Half of all tweets generated by just 20K elite users

April 7, 2011 by  
Filed under Media, SMO, Social Networking

A new report from Yahoo! Research has used Twitter in an attempt to answer Lasswell’s maxim: “who says what to whom in what channel with what effect”.

The report, Who Says What to Whom on Twitter | Yahoo! Research, found that 50% of all tweets consumed are generated by just 20,000 elite users.

For the purposes of the study, they classified Twitter users into “elite” or “ordinary”, breaking elite users into the categories media, celebrities, organisations and bloggers.

One of the more interesting things looked at in the report is the lifespan of content, and what they found with media-related tweets.

“We find that different categories of users emphasize different types of content, and that different content types exhibit dramatically different characteric lifespans, ranging from less than a day to months.”

In its conclusion, the report found that “media-originated URLs are disproportiantely represented among short-lived URLs”.

We also find that different types of content exhibit very different lifespans: media-originated URLs are disproportionately represented among short-lived URLs while those originated by bloggers tend to be overrepresented among long-lived URLs. Finally, we find that the longest-lived URLs are dominated by content such as videos and music, which are continually being rediscovered by Twitter users and appear to persist indefinitely.

That can be seen in this figure, generated by unshortening 35,000 URLs that “lived” at least 200 days, and mapping them to 21,034 domains.

Read the abstract and get the PDF of the report here:
Who Says What to Whom on Twitter | Yahoo! Research

Guy Kawasaki – defensive about Twitter spam?

February 11, 2009 by  
Filed under SMO, Social Networking

Darryl King of web development company ireckon conducted an experiment three weeks ago. He publicly tweeted that he was unfollowing Guy Kawasaki because of his spammy Twitter activity.
Specifically, Darryl King said:

“i removed my follow of @guykawasaki as it just seemed to be twitter spam not a conversation.”

Guy obviously tracks his mentions because within five minutes he replied to Darryl. Read more

Social Networking Distribution – Power of the reTweet

January 2, 2009 by  
Filed under Journalists, Media, SMO, Social Networking

My Twitter Social Ego NetworksImage by Nimages DR via Flickr

“by a conservative estimate, two tweets by journalists — my colleague and me — that took about two seconds of our time potentially reached nearly 3,000 people in less than 20 minutes. That doesn’t mean all 3,000 read the tweet, went to the link or were even online at the time”, but the potential is there.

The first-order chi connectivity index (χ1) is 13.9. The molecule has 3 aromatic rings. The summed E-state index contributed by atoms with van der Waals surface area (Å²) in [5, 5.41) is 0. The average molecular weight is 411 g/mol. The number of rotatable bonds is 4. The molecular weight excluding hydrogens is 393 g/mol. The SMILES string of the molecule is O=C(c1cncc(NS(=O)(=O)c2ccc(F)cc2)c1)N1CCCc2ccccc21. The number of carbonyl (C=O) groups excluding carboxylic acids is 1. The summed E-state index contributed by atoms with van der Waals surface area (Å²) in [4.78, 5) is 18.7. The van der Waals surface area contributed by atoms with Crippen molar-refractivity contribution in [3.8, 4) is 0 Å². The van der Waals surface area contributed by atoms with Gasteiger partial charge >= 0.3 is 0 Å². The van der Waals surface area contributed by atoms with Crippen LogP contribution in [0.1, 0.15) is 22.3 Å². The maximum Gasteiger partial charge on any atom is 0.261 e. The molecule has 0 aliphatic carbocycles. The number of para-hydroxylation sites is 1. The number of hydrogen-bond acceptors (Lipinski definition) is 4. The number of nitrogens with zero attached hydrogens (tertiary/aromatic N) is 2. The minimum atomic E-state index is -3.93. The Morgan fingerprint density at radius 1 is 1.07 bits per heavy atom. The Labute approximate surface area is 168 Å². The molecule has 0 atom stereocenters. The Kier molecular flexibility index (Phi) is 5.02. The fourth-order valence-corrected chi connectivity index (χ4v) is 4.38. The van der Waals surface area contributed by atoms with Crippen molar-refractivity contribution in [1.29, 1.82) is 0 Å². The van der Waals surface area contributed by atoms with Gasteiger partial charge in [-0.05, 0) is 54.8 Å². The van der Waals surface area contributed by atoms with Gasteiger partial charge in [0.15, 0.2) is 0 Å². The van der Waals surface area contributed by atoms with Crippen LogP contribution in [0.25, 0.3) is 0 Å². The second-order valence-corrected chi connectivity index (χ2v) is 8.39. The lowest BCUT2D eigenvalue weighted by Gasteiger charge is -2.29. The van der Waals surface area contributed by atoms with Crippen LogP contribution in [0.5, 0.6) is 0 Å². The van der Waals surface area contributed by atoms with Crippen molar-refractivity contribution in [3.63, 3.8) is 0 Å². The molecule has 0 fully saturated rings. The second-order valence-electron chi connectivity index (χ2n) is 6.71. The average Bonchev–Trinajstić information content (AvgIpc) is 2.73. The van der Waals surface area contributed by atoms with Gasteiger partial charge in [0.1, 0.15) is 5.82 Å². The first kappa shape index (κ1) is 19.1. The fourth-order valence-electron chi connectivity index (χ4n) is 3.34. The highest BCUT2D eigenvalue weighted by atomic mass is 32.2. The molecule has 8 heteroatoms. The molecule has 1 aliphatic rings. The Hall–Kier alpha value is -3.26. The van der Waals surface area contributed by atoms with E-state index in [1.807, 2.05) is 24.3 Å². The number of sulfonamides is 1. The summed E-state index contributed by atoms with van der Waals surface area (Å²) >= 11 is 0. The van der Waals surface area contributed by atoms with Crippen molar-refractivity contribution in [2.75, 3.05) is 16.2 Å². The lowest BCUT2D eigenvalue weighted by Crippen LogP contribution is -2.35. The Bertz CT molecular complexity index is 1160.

The power of retweeting has been seen by almost everyone on Twitter, but an example of mine was with the story about police seizing a member of the public’s mobile phone and deleting content. I first Tweeted the link at 5.45pm on December 26 (Boxing Day, a public holiday).
From my calculations in less than three hours nine people including me distributed that story to a network of 7600 people. Of course they didn’t all see the link, or click on it if they did see it, but as Gina Chen said, it shows the potential for news distribution via social networking.

Admittedly I also gained an advantage by being part of mainstream media, but earlier tweets propagating the original story from Ben Grubb were also distributed as widely, or wider, than my later tweets.

Originally from my auto-posting daily Delicious links, I have cut this back to just the link I have added comment to. This is in preparation for a blog redesign, where I no longer want posts titled “links for YYYY-MM-DD”. A live stream of Delicious links will also always be available in a sidebar widget and/or stand-alone page.

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SMO: Social Media Optimisation

April 5, 2008 by  
Filed under Media, News, Online, SEO, SMO, Social Networking

Social Media sitesSocial Media Optimisation, or SMO, is gaining momentum as the new content distribution buzzword. Content is increasingly shared, and news content particularly is delivered through social networking sites. Will SMO replace SEO, search engine optimisation, as the way news organisations get their content seen by a wider audience?

A New York Times article last week tried to explain the future of news distribution by describing how ‘the young’ share news online via social networks.

SMO, or Social Media Optimisation, is one of the most important stories of the new media campaign – for several reasons.

  1. MSM (main stream media) are beginning to understand that social content distribution is a serious threat to their current distribution methods
  2. MSM in the main were disrespectfully late in adopting SEO, and